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Cold weather advisory issued

By Staff | Jan 2, 2012

TALLAHASSEE – – Florida Division of Emergency Management officials are urging residents and visitors throughout Florida to prepare for temperatures near or below the freezing mark early Tuesday and Wednesday morning. The cold front experienced in North Florida on Sunday is continuing southward through the Peninsula today, and a secondary cold front will push through the state tonight and Tuesday. A very strong arctic air mass will arrive behind these fronts and last through mid week.

“We encourage all residents and visitors across the state to be prepared for freezing and sub-freezing temperatures over the next few nights that may harm vegetation, pipes, animals and people.” said Bryan W. Koon, director of the Florida Division of Emergency Management. “These cold temperatures may prompt the opening of shelters across the state and the SERT stands ready to assist in any human or agricultural issues.”

By dawn Tuesday, temperatures are expected to plummet into the mid 20s to low 30s across North Florida and the Nature Coast and into the mid and upper 30s across much of Central Florida. North of the I-4 corridor, the National Weather Service has issued Freeze and Hard Freeze Warnings for Monday night into Tuesday morning, where freezing temperatures could last as long as 4 to 6 hours in northern Central Florida, and as long as 12 hours in North Florida. In addition, breezy winds will create cold wind chills and a Wind Chill Advisory has been issued for the entire Florida Peninsula.

On Tuesday night and Wednesday morning, temperatures will be even colder and drop into the upper teens to mid 20s across a large portion of North Florida. Lows in the upper 20s to mid 30s will extend as far south as Collier County, with mid to upper 30s forecast for Southeast Florida. This significant and widespread freeze has prompted the issuance of Hard Freeze Watches for the Panhandle, Big Bend and Nature Coast counties, along with a large portion of West Central Florida. East Central and South Florida counties from Seminole and coastal Volusia along the coast through Monroe County are under a Freeze Watch. Sub-freezing temperatures could last 2-5 hours in East Central and Southeast Florida, 6-10 hours over West Central and Southwest Florida, and 10-14 hours across Northeast Florida and the Panhandle. These Freeze and Hard Freeze Watches will be upgraded to warnings on Tuesday.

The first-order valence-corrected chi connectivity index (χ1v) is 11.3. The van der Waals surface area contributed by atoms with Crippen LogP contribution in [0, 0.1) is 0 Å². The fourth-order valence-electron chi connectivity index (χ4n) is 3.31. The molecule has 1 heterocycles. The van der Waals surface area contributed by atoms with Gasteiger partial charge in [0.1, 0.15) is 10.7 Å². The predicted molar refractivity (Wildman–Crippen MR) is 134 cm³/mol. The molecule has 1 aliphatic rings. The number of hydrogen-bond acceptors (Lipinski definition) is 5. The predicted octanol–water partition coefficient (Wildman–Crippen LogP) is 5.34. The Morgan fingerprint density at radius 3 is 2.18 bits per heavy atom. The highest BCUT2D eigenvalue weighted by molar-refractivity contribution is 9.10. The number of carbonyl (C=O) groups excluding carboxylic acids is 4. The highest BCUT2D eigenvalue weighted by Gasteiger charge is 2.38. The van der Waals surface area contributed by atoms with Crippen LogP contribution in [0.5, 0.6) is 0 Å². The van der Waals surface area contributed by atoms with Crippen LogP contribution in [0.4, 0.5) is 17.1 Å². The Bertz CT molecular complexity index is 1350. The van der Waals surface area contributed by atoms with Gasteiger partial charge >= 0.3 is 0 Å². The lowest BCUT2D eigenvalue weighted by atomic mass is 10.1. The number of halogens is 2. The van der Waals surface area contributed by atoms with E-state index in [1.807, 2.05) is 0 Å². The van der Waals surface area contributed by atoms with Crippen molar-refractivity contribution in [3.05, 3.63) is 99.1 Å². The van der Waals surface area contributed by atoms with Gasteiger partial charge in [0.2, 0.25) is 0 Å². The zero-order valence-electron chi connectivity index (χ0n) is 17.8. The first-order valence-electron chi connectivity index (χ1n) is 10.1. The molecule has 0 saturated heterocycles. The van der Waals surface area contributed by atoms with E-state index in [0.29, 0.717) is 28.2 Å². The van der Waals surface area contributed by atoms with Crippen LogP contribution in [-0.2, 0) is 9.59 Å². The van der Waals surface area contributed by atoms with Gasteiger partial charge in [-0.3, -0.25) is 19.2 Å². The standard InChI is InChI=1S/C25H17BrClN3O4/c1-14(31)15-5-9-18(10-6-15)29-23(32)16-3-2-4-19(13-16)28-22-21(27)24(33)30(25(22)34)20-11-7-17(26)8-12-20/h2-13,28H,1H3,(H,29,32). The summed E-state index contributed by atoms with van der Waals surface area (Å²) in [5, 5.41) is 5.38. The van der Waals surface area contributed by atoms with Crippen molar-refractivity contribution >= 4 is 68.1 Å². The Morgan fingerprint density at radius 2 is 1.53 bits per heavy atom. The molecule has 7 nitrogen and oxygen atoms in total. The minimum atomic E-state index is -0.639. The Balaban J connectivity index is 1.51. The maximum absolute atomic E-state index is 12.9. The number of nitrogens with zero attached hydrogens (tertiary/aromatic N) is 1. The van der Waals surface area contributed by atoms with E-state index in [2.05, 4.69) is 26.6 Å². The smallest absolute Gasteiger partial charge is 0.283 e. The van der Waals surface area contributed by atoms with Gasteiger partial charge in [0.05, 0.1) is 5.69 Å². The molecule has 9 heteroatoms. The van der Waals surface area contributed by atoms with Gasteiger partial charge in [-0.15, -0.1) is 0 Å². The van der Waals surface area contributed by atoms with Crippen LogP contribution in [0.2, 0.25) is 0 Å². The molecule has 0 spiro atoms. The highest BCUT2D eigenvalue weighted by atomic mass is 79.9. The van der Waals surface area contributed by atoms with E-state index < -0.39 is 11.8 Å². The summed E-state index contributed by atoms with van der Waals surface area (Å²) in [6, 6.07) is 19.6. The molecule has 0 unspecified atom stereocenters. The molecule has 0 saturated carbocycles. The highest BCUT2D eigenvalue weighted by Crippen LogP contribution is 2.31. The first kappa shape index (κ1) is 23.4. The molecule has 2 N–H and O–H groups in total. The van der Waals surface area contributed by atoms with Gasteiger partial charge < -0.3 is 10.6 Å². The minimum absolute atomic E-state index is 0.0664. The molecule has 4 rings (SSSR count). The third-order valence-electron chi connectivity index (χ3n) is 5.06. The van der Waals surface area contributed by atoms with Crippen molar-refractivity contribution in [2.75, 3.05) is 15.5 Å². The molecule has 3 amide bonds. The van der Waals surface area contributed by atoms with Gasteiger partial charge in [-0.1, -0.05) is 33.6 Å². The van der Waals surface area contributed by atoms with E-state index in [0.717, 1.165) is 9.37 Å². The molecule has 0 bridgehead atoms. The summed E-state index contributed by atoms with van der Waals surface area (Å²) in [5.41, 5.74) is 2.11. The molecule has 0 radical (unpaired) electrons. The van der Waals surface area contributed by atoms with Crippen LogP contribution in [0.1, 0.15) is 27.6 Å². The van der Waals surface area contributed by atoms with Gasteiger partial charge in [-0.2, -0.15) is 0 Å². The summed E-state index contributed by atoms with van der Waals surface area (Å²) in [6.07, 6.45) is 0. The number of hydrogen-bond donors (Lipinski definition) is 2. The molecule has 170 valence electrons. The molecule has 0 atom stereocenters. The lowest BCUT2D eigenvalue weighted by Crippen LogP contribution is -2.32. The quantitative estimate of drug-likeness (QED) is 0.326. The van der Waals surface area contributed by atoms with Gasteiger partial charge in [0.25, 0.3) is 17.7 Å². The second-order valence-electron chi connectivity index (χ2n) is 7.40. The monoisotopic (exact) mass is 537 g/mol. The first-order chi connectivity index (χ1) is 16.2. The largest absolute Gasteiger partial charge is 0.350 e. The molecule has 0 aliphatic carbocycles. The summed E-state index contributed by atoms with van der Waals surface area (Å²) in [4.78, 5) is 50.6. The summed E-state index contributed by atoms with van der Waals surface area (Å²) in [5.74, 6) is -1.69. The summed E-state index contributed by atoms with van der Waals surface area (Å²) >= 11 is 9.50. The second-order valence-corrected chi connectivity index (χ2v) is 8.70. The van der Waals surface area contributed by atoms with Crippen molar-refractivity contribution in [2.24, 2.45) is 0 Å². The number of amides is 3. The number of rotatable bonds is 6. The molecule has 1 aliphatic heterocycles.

Residents and visitors should remember the “Five P’s” of cold weather safety. The “5 P’s” are: Protecting People, Protecting Plants, Protecting Pets, Protecting Exposed Pipes, and Practicing Fire Safety.

The following actions are important safety measures:

Stay indoors and use safe heating sources.

Be aware of the fire danger from space heaters and candles; keep such devices away from all flammable materials such as curtains and furniture, and install recommended smoke detectors.

Outdoors: Stay dry and in wind-protected areas.

Indoors: Do not use charcoal or other fuel-burning devices, such as grills that produce carbon monoxide. Install at least one carbon monoxide detector per floor in your home.

Wear multiple layers of loose-fitting, warm clothing.

Drink non-alcoholic fluids.

Shelter or bring inside animals, especially pets.

The elder population and homeless persons are especially vulnerable to the cold, so take measures to protect them. Exposed water pipes need to have adequate protection from the cold temperatures.

A Freeze Warning means sub-freezing temperatures are imminent or highly likely for at least two hours. These conditions can kill crops and other sensitive vegetation. A Hard Freeze Warning means sub-freezing temperatures are imminent or highly likely, and will kill crops and other sensitive vegetation.

The wildfire danger is also elevated due to low humidity values, strong winds and fairly dry vegetation across the state. Red Flag Warnings have been issued for North Florida areas for Monday afternoon and for the entire state for Tuesday afternoon.

For more information on cold weather safety, the Florida Division of Emergency Management and to GET A PLAN!, please visit: www.FloridaDisaster.org . Follow us on Twitter at www.Twitter.com/FLSERT and on Facebook at www.Facebook.com/FloridaSERT.